Ever since I was little my sister, my cousin Allison, my Aunt Susie, my Mom, my Grandmom and I have always gone out to tea during the holidays. There are pictures of me in fancy little dresses, from the age of about five to the present day. Except for now, I wear skirts. Every time we go, we exchange gifts and bask in the delicacy of tradition, as well as the beautiful detail put into the high tea experience. From the porcelain cups to the miniature cucumber sandwiches, to the feeling of being dainty, feminine, and bourgeois. But we don’t go to tea to keep up appearances. We go to keep up with cherished friendships and family bonds. There really is nothing like gathering around the circular table, ordering your own teapot or sharing it, and catching up over scones, sandwiches, and pastries. It’s the reason we started going, and it’s the reason we always go back.
To be clear, we do not always return to the same place. I’ve enjoyed tea at a variety of locations; many good, only a few not so much. One particular locale, however, has always been, and I believe always will be, the epitome of tea time perfection to me.
I was young, younger than seven, and I wore a white dress with black glittery polka dots. My socks had frills, and I wore black patent leathers. I didn’t really know what tea was, and I didn’t really know why we were going. I was mostly upset that my Mom tried to make me wear tights. I was clearly more of a socks girl.
We drove into a very fancy place, and someone pointed out Benjamin Franklin on top of a building. There were lights in the shape of snowflakes, and they hung on lamp posts, glittering amongst the evergreen and candy cane hues.
Once out of the car, we entered a gorgeous old-seeming building made of marble and other fancy things, like diamond chandeliers. The dark wooden table at which we were seated was topped with a thin film of glass, and I had to be very careful with my tea cup, into which I plopped one, two, three sugar cubes. Before the entrance way, several small gingerbread houses stood tall, taller than me, though they fit easily into the grand building. Laced with candy cane posts, brightly colored lights, and the most amazing glittery snow I’d ever seen, these gingerbread houses screamed, or rather sang gently to the tune of Jingle-Bells, Christmas cheer. Happiness. Presents. Love. I felt truly magical, running around in my fancy dress, and drinking fancy tea like Grandmom in this great big beautiful place.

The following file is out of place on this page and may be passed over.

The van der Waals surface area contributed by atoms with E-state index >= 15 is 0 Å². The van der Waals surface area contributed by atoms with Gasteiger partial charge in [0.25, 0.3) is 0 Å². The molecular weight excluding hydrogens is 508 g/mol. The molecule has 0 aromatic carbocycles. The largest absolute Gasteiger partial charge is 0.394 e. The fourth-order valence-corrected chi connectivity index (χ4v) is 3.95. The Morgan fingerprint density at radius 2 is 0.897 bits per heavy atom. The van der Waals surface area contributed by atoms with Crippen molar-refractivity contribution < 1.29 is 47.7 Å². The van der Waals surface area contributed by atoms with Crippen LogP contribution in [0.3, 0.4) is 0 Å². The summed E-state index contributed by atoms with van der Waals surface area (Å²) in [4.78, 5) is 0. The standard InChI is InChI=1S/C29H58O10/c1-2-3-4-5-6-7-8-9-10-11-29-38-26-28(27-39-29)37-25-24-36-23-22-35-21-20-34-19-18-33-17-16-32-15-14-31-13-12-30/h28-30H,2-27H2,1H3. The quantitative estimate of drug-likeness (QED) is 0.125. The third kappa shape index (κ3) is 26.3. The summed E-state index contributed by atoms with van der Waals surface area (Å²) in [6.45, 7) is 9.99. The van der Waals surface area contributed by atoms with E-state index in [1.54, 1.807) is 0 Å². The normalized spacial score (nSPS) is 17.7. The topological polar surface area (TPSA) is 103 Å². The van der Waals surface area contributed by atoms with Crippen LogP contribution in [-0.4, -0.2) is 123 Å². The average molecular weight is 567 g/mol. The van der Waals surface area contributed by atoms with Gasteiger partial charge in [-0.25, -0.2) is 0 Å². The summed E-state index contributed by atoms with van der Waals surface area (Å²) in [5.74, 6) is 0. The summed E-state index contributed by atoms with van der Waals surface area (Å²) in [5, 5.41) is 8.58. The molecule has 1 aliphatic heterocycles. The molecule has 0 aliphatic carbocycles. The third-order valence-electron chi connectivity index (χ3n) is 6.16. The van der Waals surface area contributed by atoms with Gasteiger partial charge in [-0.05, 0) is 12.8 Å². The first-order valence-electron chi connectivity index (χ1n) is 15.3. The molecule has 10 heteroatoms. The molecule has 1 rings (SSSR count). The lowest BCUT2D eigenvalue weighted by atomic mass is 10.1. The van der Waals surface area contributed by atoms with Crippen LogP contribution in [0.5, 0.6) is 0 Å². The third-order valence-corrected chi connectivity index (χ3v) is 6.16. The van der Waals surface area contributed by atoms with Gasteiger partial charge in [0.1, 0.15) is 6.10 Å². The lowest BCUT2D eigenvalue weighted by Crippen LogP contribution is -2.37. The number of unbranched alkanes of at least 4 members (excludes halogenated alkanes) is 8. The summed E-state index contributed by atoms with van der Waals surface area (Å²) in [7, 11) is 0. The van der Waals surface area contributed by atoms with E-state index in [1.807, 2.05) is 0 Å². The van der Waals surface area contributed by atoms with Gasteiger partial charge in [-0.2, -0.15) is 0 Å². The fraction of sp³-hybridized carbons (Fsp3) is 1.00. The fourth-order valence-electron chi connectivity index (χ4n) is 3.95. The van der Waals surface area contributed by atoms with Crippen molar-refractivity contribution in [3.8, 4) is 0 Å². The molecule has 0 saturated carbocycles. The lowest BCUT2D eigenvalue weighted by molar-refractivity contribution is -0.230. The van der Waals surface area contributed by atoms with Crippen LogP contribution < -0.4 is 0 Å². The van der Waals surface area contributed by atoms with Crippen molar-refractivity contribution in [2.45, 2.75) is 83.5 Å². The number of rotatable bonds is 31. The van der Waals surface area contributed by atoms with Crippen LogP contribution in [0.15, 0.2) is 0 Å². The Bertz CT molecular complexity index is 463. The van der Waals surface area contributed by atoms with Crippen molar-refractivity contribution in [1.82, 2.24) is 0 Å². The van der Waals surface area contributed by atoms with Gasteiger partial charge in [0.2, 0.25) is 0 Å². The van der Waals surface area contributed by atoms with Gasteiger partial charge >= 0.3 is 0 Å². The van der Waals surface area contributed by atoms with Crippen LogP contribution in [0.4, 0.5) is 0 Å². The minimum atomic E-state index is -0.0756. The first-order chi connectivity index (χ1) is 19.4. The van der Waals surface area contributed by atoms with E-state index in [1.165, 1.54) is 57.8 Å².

The only edible item I can recall from that afternoon, other than the tea, was a dessert so magical, so delicious, that I couldn’t wait to have it again. It was the only food item I looked forward to when I learned we’d be going to tea for several years to come. And it never did come prepared so specially, or exactly in that same way. Though most most of the time, we went to different places, and it didn’t come at all.
This magical dish, this hazy reminder that causes hunger pangs in both stomach and memory, was a simple bread pudding from The Ritz Carlton-Hotel in Philadelphia, PA. It was creamy, it was warm, it was gooey and so very sweet. I wanted second helpings from the very first bite.
When I discovered the several-day-old kaiser rolls sitting on the kitchen counter, that decadent dessert popped instantly into memory, and I knew that I’d have to at least try to recreate the dish. I searched Google for the simplest recipe I could find, and settled on this recipe. It was simple, it required little preparation/effort, and it also stayed within the limitations of my pantry.
It was my first time making a bread pudding of my own, and with such simple ingredients, it was impossible to go wrong. I followed the recipe directly, and made only a few minor adjustments.
The ingredient are as follows:
2-3 cups of several-days-old, but not yet stale, bread
2 tablespoons butter, melted
3 eggs, beaten
2 cups milk
3/4 cup white sugar
1 teaspoon ground cinnamon
1 teaspoon vanilla extract
1. Preheat oven to 350 degrees.
2. Cut your bread into bite-size pieces, and place into a greased 8 x 8 inch square baking dish. (I did add a chopped nectarine to the bread at this point, but I wouldn’t recommend it; I only added it because it was turning over-ripe.)
3. Drizzle melted butter over bread. (I actually didn’t read this step and mixed the butter into the milk/egg mixture! It still turned out fine, but it the butter would have spread out more evenly if the cold milk and eggs hadn’t re-hardened the butter).
4. Beat eggs, and combine with milk…
Stir until thoroughly combined.
5. Pour mixture over bread and melted butter as evenly as possible. Press bread into liquid mixture, making sure that each piece of bread absorbs some of the liquid.
5. Bake for 45 minutes. Cool for 10.
Serve, and enjoy the sound of jingle bells ringing in your ears.